H a r l a n C o
u n t y USA
Least we think that America was built by the starched shirts and
expensive suits featured on FOX News and CNN.
This documentary will help to remind us that our freedoms and
working conditions were not won by U.S. soldiers in foreign
lands but through the suffering and sweat of our fathers and
grand fathers in their struggle against commercial interests.
These are my heroes, there sacrifice, courage and fortitude are
worth of our respect and gratitude.
Directors: Barbara Kopple - Production
Company: Cabin Creek - Runtime 105 Minutes
Originally posted Apr 29, 2007
It's hard to believe that some 40 years after the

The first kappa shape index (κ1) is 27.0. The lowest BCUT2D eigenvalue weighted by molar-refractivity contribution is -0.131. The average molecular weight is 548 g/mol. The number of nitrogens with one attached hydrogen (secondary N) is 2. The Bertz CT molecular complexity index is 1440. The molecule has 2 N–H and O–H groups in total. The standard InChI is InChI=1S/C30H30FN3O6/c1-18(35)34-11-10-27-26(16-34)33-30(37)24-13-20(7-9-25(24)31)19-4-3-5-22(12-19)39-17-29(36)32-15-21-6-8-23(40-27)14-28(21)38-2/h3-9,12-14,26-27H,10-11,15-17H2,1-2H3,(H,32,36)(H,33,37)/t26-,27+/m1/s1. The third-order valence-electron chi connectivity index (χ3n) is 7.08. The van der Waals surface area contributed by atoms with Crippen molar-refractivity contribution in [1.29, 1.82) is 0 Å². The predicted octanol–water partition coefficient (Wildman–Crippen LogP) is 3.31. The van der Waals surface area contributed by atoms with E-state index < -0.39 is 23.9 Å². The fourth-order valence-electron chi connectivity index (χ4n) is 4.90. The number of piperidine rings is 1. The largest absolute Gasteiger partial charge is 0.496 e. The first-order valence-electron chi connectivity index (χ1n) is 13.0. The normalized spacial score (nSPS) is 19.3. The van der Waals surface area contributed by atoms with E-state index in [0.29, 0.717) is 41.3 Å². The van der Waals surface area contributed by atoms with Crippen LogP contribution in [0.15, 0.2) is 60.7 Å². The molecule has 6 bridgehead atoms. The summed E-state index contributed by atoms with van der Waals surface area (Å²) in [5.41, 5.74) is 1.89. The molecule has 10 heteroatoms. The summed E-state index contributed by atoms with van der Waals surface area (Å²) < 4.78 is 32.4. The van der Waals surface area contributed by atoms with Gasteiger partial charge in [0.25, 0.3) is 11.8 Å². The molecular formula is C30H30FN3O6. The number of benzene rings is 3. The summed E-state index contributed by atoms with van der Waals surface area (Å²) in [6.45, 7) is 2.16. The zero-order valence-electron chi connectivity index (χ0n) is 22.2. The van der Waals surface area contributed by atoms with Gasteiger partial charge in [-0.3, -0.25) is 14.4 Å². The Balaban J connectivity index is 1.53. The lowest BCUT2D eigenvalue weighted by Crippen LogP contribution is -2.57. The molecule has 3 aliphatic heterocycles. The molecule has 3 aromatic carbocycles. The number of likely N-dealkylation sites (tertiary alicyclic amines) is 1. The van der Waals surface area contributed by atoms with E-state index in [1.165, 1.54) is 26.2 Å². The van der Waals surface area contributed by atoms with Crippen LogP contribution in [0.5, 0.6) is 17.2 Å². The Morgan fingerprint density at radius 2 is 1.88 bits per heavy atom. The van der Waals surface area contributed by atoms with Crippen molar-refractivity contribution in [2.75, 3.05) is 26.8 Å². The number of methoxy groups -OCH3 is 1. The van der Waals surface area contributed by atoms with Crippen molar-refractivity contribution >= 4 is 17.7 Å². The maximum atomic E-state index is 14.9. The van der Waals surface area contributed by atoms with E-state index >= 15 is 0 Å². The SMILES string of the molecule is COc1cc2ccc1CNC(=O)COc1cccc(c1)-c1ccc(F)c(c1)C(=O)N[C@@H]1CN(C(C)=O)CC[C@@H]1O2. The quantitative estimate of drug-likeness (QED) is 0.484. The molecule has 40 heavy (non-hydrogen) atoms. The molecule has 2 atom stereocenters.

Depression, there were parts of Appalachia that were hardly
better off than they were in the 1930s. The care-worn faces of
the miners and their families speak volumes. They're the tough,
proud faces of people struggling to make a living the way that
their parents and grandparents did in generations past.
Kopple skillfully weaves archival footage and
traditional labor songs through the film to give a historical
perspective to the strike against Eastover Mining Company. Above
and beyond the labor issues, the film takes a hard look at the
living conditions, health issues, and poverty faced by Harlan's
residents, the human toll that goes along with the mining
industry. The tense confrontations between Eastover's slimy
security goons and the unionizers are particularly gripping,
with the threat of violence hanging thick in the air. Sometimes
ugly, always absorbing, this is an important, enlightening
social record, one that serves the highest calling of the
documentary filmmaker's art. --Jerry Renshaw
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